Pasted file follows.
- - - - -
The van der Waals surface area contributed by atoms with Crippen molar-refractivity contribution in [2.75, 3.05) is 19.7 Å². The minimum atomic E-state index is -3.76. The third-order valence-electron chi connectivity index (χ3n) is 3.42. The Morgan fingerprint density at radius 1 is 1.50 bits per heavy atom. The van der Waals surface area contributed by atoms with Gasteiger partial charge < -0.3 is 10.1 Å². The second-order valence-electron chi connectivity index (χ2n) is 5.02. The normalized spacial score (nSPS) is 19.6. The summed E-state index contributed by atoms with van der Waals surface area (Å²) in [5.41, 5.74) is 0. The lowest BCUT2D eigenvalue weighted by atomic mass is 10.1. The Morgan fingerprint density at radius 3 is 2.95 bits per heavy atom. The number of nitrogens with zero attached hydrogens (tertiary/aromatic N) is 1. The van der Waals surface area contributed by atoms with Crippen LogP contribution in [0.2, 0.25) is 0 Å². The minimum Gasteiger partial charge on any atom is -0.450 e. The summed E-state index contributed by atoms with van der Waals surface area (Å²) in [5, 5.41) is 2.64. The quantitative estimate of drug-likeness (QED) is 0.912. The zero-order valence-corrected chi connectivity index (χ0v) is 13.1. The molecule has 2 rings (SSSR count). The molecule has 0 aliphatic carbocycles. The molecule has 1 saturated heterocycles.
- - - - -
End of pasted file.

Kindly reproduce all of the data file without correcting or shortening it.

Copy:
The van der Waals surface area contributed by atoms with Crippen molar-refractivity contribution in [2.75, 3.05) is 19.7 Å². The minimum atomic E-state index is -3.76. The third-order valence-electron chi connectivity index (χ3n) is 3.42. The Morgan fingerprint density at radius 1 is 1.50 bits per heavy atom. The van der Waals surface area contributed by atoms with Gasteiger partial charge < -0.3 is 10.1 Å². The second-order valence-electron chi connectivity index (χ2n) is 5.02. The normalized spacial score (nSPS) is 19.6. The summed E-state index contributed by atoms with van der Waals surface area (Å²) in [5.41, 5.74) is 0. The lowest BCUT2D eigenvalue weighted by atomic mass is 10.1. The Morgan fingerprint density at radius 3 is 2.95 bits per heavy atom. The number of nitrogens with zero attached hydrogens (tertiary/aromatic N) is 1. The van der Waals surface area contributed by atoms with Crippen LogP contribution in [0.2, 0.25) is 0 Å². The minimum Gasteiger partial charge on any atom is -0.450 e. The summed E-state index contributed by atoms with van der Waals surface area (Å²) in [5, 5.41) is 2.64. The quantitative estimate of drug-likeness (QED) is 0.912. The zero-order valence-corrected chi connectivity index (χ0v) is 13.1. The molecule has 2 rings (SSSR count). The molecule has 0 aliphatic carbocycles. The molecule has 1 saturated heterocycles.